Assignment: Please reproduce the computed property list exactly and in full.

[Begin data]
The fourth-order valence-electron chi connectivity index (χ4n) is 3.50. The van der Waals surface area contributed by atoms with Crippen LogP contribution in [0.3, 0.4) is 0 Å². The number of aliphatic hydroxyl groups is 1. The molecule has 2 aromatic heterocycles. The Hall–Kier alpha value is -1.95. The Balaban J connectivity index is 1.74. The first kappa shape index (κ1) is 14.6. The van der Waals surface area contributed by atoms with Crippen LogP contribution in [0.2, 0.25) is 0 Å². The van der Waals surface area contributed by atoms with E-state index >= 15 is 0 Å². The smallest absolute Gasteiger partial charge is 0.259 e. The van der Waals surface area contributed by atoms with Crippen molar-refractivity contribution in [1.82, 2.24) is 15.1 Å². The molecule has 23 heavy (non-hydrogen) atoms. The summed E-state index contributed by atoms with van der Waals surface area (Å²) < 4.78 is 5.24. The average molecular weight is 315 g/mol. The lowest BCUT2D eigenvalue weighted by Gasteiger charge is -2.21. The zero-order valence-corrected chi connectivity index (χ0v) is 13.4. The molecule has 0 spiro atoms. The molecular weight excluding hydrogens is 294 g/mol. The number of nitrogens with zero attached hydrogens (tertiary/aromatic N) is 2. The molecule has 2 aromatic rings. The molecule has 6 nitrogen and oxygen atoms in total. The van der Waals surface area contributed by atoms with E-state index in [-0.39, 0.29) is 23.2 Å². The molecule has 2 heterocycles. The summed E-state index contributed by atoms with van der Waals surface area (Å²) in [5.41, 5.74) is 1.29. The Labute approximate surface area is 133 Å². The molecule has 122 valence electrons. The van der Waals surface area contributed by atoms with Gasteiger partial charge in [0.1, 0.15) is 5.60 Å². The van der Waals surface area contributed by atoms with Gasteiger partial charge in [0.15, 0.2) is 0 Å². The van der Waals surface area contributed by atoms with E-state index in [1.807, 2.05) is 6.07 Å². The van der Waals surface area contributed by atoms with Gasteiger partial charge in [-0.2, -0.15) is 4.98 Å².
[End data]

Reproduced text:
The fourth-order valence-electron chi connectivity index (χ4n) is 3.50. The van der Waals surface area contributed by atoms with Crippen LogP contribution in [0.3, 0.4) is 0 Å². The number of aliphatic hydroxyl groups is 1. The molecule has 2 aromatic heterocycles. The Hall–Kier alpha value is -1.95. The Balaban J connectivity index is 1.74. The first kappa shape index (κ1) is 14.6. The van der Waals surface area contributed by atoms with Crippen LogP contribution in [0.2, 0.25) is 0 Å². The van der Waals surface area contributed by atoms with E-state index >= 15 is 0 Å². The smallest absolute Gasteiger partial charge is 0.259 e. The van der Waals surface area contributed by atoms with Crippen molar-refractivity contribution in [1.82, 2.24) is 15.1 Å². The molecule has 23 heavy (non-hydrogen) atoms. The summed E-state index contributed by atoms with van der Waals surface area (Å²) < 4.78 is 5.24. The average molecular weight is 315 g/mol. The lowest BCUT2D eigenvalue weighted by Gasteiger charge is -2.21. The zero-order valence-corrected chi connectivity index (χ0v) is 13.4. The molecule has 0 spiro atoms. The molecular weight excluding hydrogens is 294 g/mol. The number of nitrogens with zero attached hydrogens (tertiary/aromatic N) is 2. The molecule has 2 aromatic rings. The molecule has 6 nitrogen and oxygen atoms in total. The van der Waals surface area contributed by atoms with E-state index in [-0.39, 0.29) is 23.2 Å². The molecule has 2 heterocycles. The summed E-state index contributed by atoms with van der Waals surface area (Å²) in [5.41, 5.74) is 1.29. The Labute approximate surface area is 133 Å². The molecule has 122 valence electrons. The van der Waals surface area contributed by atoms with Gasteiger partial charge in [0.1, 0.15) is 5.60 Å². The van der Waals surface area contributed by atoms with Gasteiger partial charge in [0.15, 0.2) is 0 Å². The van der Waals surface area contributed by atoms with E-state index in [1.807, 2.05) is 6.07 Å². The van der Waals surface area contributed by atoms with Gasteiger partial charge in [-0.2, -0.15) is 4.98 Å².